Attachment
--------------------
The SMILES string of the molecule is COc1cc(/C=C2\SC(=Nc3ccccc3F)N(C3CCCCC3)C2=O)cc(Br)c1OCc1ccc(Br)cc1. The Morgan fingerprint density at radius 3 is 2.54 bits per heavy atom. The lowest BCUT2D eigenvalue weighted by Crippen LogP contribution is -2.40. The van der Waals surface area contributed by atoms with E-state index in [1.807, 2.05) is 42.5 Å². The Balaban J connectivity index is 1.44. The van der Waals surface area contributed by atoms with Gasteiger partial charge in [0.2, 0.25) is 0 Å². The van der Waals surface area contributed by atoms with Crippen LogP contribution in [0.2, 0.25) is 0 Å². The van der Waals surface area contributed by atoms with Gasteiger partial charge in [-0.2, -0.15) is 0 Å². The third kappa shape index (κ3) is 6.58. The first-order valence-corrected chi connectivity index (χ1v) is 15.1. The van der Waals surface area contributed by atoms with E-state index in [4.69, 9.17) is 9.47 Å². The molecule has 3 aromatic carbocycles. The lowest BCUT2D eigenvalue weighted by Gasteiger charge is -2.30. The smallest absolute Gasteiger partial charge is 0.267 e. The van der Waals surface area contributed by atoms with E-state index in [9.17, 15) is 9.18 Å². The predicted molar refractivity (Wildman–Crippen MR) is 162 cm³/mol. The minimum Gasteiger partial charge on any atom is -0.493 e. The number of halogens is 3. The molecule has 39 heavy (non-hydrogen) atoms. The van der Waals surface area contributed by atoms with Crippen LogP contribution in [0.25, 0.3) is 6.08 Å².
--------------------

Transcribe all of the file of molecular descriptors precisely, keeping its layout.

The SMILES string of the molecule is COc1cc(/C=C2\SC(=Nc3ccccc3F)N(C3CCCCC3)C2=O)cc(Br)c1OCc1ccc(Br)cc1. The Morgan fingerprint density at radius 3 is 2.54 bits per heavy atom. The lowest BCUT2D eigenvalue weighted by Crippen LogP contribution is -2.40. The van der Waals surface area contributed by atoms with E-state index in [1.807, 2.05) is 42.5 Å². The Balaban J connectivity index is 1.44. The van der Waals surface area contributed by atoms with Gasteiger partial charge in [0.2, 0.25) is 0 Å². The van der Waals surface area contributed by atoms with Crippen LogP contribution in [0.2, 0.25) is 0 Å². The van der Waals surface area contributed by atoms with Gasteiger partial charge in [-0.2, -0.15) is 0 Å². The third kappa shape index (κ3) is 6.58. The first-order valence-corrected chi connectivity index (χ1v) is 15.1. The van der Waals surface area contributed by atoms with E-state index in [4.69, 9.17) is 9.47 Å². The molecule has 3 aromatic carbocycles. The lowest BCUT2D eigenvalue weighted by Gasteiger charge is -2.30. The smallest absolute Gasteiger partial charge is 0.267 e. The van der Waals surface area contributed by atoms with E-state index in [9.17, 15) is 9.18 Å². The predicted molar refractivity (Wildman–Crippen MR) is 162 cm³/mol. The minimum Gasteiger partial charge on any atom is -0.493 e. The number of halogens is 3. The molecule has 39 heavy (non-hydrogen) atoms. The van der Waals surface area contributed by atoms with Crippen LogP contribution in [0.25, 0.3) is 6.08 Å².